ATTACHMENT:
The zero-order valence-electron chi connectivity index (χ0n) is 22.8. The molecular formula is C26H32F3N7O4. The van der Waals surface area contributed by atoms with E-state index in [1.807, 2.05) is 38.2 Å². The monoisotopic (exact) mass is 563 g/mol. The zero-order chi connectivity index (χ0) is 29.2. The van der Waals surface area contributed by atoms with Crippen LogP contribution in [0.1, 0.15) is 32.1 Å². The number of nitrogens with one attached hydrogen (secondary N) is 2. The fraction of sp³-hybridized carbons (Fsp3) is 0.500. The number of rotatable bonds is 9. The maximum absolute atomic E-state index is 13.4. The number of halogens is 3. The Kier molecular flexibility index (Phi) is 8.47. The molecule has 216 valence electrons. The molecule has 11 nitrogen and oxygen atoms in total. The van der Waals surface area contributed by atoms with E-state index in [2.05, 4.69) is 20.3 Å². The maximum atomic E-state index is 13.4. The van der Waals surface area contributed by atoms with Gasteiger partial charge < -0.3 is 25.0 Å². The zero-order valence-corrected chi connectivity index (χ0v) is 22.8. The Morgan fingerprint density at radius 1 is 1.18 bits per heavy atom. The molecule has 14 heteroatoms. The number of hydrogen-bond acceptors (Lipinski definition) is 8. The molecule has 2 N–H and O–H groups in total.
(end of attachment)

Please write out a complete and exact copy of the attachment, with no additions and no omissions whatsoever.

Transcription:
The zero-order valence-electron chi connectivity index (χ0n) is 22.8. The molecular formula is C26H32F3N7O4. The van der Waals surface area contributed by atoms with E-state index in [1.807, 2.05) is 38.2 Å². The monoisotopic (exact) mass is 563 g/mol. The zero-order chi connectivity index (χ0) is 29.2. The van der Waals surface area contributed by atoms with Crippen LogP contribution in [0.1, 0.15) is 32.1 Å². The number of nitrogens with one attached hydrogen (secondary N) is 2. The fraction of sp³-hybridized carbons (Fsp3) is 0.500. The number of rotatable bonds is 9. The maximum absolute atomic E-state index is 13.4. The number of halogens is 3. The Kier molecular flexibility index (Phi) is 8.47. The molecule has 216 valence electrons. The molecule has 11 nitrogen and oxygen atoms in total. The van der Waals surface area contributed by atoms with E-state index in [2.05, 4.69) is 20.3 Å². The maximum atomic E-state index is 13.4. The van der Waals surface area contributed by atoms with Gasteiger partial charge < -0.3 is 25.0 Å². The zero-order valence-corrected chi connectivity index (χ0v) is 22.8. The Morgan fingerprint density at radius 1 is 1.18 bits per heavy atom. The molecule has 14 heteroatoms. The number of hydrogen-bond acceptors (Lipinski definition) is 8. The molecule has 2 N–H and O–H groups in total.